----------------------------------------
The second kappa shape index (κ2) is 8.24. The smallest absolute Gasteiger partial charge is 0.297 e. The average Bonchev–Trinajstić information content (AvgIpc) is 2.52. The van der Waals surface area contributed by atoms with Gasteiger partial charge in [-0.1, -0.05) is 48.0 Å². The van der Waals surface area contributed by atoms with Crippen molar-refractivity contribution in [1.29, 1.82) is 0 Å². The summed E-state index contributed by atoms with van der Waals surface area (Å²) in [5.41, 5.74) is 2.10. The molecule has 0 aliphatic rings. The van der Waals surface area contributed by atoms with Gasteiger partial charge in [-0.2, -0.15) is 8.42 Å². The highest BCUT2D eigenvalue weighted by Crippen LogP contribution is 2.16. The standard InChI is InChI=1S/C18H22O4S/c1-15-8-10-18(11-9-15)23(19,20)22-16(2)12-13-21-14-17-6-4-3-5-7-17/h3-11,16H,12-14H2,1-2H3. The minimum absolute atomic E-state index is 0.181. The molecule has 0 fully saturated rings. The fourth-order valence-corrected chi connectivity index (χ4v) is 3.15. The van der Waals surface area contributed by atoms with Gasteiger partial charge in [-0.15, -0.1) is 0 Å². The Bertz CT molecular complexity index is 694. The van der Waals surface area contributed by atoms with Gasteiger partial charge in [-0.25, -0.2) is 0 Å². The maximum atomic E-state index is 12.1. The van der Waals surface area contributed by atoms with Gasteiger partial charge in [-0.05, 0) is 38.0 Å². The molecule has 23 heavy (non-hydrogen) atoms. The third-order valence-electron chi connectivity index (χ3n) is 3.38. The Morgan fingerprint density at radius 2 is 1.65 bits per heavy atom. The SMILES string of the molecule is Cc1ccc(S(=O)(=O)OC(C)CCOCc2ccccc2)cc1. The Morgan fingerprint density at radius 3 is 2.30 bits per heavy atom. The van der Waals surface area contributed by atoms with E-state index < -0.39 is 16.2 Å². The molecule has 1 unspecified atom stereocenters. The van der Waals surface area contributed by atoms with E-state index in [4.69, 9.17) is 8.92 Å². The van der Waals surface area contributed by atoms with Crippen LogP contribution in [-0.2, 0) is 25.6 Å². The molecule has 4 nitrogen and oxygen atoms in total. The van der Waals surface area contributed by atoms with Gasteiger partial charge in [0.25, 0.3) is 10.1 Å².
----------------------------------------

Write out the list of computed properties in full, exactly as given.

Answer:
The second kappa shape index (κ2) is 8.24. The smallest absolute Gasteiger partial charge is 0.297 e. The average Bonchev–Trinajstić information content (AvgIpc) is 2.52. The van der Waals surface area contributed by atoms with Gasteiger partial charge in [-0.1, -0.05) is 48.0 Å². The van der Waals surface area contributed by atoms with Crippen molar-refractivity contribution in [1.29, 1.82) is 0 Å². The summed E-state index contributed by atoms with van der Waals surface area (Å²) in [5.41, 5.74) is 2.10. The molecule has 0 aliphatic rings. The van der Waals surface area contributed by atoms with Gasteiger partial charge in [-0.2, -0.15) is 8.42 Å². The highest BCUT2D eigenvalue weighted by Crippen LogP contribution is 2.16. The standard InChI is InChI=1S/C18H22O4S/c1-15-8-10-18(11-9-15)23(19,20)22-16(2)12-13-21-14-17-6-4-3-5-7-17/h3-11,16H,12-14H2,1-2H3. The minimum absolute atomic E-state index is 0.181. The molecule has 0 fully saturated rings. The fourth-order valence-corrected chi connectivity index (χ4v) is 3.15. The van der Waals surface area contributed by atoms with Gasteiger partial charge in [-0.15, -0.1) is 0 Å². The Bertz CT molecular complexity index is 694. The van der Waals surface area contributed by atoms with Gasteiger partial charge in [-0.25, -0.2) is 0 Å². The maximum atomic E-state index is 12.1. The van der Waals surface area contributed by atoms with Gasteiger partial charge in [-0.05, 0) is 38.0 Å². The molecule has 23 heavy (non-hydrogen) atoms. The third-order valence-electron chi connectivity index (χ3n) is 3.38. The Morgan fingerprint density at radius 2 is 1.65 bits per heavy atom. The SMILES string of the molecule is Cc1ccc(S(=O)(=O)OC(C)CCOCc2ccccc2)cc1. The Morgan fingerprint density at radius 3 is 2.30 bits per heavy atom. The van der Waals surface area contributed by atoms with E-state index < -0.39 is 16.2 Å². The molecule has 1 unspecified atom stereocenters. The van der Waals surface area contributed by atoms with E-state index in [4.69, 9.17) is 8.92 Å². The van der Waals surface area contributed by atoms with Crippen LogP contribution in [-0.2, 0) is 25.6 Å². The molecule has 4 nitrogen and oxygen atoms in total. The van der Waals surface area contributed by atoms with Gasteiger partial charge in [0.25, 0.3) is 10.1 Å².